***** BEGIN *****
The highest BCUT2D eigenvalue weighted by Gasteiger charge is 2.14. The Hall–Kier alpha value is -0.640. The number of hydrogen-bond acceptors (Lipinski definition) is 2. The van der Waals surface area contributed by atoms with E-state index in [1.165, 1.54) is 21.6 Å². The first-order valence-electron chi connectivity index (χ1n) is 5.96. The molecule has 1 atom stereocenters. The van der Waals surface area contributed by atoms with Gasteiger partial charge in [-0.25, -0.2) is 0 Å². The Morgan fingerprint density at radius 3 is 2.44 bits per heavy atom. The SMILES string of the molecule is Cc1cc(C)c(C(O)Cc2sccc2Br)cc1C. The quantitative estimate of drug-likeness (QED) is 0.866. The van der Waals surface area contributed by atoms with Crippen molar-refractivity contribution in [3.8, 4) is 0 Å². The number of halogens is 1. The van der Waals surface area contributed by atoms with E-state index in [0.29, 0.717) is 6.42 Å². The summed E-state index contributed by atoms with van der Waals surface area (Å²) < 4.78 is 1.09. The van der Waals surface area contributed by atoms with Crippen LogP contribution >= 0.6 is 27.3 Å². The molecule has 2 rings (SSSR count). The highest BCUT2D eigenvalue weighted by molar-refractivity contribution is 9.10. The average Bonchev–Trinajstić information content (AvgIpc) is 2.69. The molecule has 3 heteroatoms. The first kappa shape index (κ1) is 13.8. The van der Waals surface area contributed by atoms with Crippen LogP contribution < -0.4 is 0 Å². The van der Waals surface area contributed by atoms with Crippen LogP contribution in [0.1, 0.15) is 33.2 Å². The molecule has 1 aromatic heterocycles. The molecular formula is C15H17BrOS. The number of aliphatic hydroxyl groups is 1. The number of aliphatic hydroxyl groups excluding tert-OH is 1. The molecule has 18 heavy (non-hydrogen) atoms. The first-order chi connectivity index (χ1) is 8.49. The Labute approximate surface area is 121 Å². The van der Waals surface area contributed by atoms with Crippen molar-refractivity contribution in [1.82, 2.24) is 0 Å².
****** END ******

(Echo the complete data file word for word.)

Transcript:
The highest BCUT2D eigenvalue weighted by Gasteiger charge is 2.14. The Hall–Kier alpha value is -0.640. The number of hydrogen-bond acceptors (Lipinski definition) is 2. The van der Waals surface area contributed by atoms with E-state index in [1.165, 1.54) is 21.6 Å². The first-order valence-electron chi connectivity index (χ1n) is 5.96. The molecule has 1 atom stereocenters. The van der Waals surface area contributed by atoms with Gasteiger partial charge in [-0.25, -0.2) is 0 Å². The Morgan fingerprint density at radius 3 is 2.44 bits per heavy atom. The SMILES string of the molecule is Cc1cc(C)c(C(O)Cc2sccc2Br)cc1C. The quantitative estimate of drug-likeness (QED) is 0.866. The van der Waals surface area contributed by atoms with Crippen molar-refractivity contribution in [3.8, 4) is 0 Å². The number of halogens is 1. The van der Waals surface area contributed by atoms with E-state index in [0.29, 0.717) is 6.42 Å². The summed E-state index contributed by atoms with van der Waals surface area (Å²) < 4.78 is 1.09. The van der Waals surface area contributed by atoms with Crippen LogP contribution >= 0.6 is 27.3 Å². The molecule has 2 rings (SSSR count). The highest BCUT2D eigenvalue weighted by molar-refractivity contribution is 9.10. The average Bonchev–Trinajstić information content (AvgIpc) is 2.69. The molecule has 3 heteroatoms. The first kappa shape index (κ1) is 13.8. The van der Waals surface area contributed by atoms with Crippen LogP contribution < -0.4 is 0 Å². The van der Waals surface area contributed by atoms with Crippen LogP contribution in [0.1, 0.15) is 33.2 Å². The molecule has 1 aromatic heterocycles. The molecular formula is C15H17BrOS. The number of aliphatic hydroxyl groups is 1. The number of aliphatic hydroxyl groups excluding tert-OH is 1. The molecule has 18 heavy (non-hydrogen) atoms. The first-order chi connectivity index (χ1) is 8.49. The Labute approximate surface area is 121 Å². The van der Waals surface area contributed by atoms with Crippen molar-refractivity contribution in [1.82, 2.24) is 0 Å².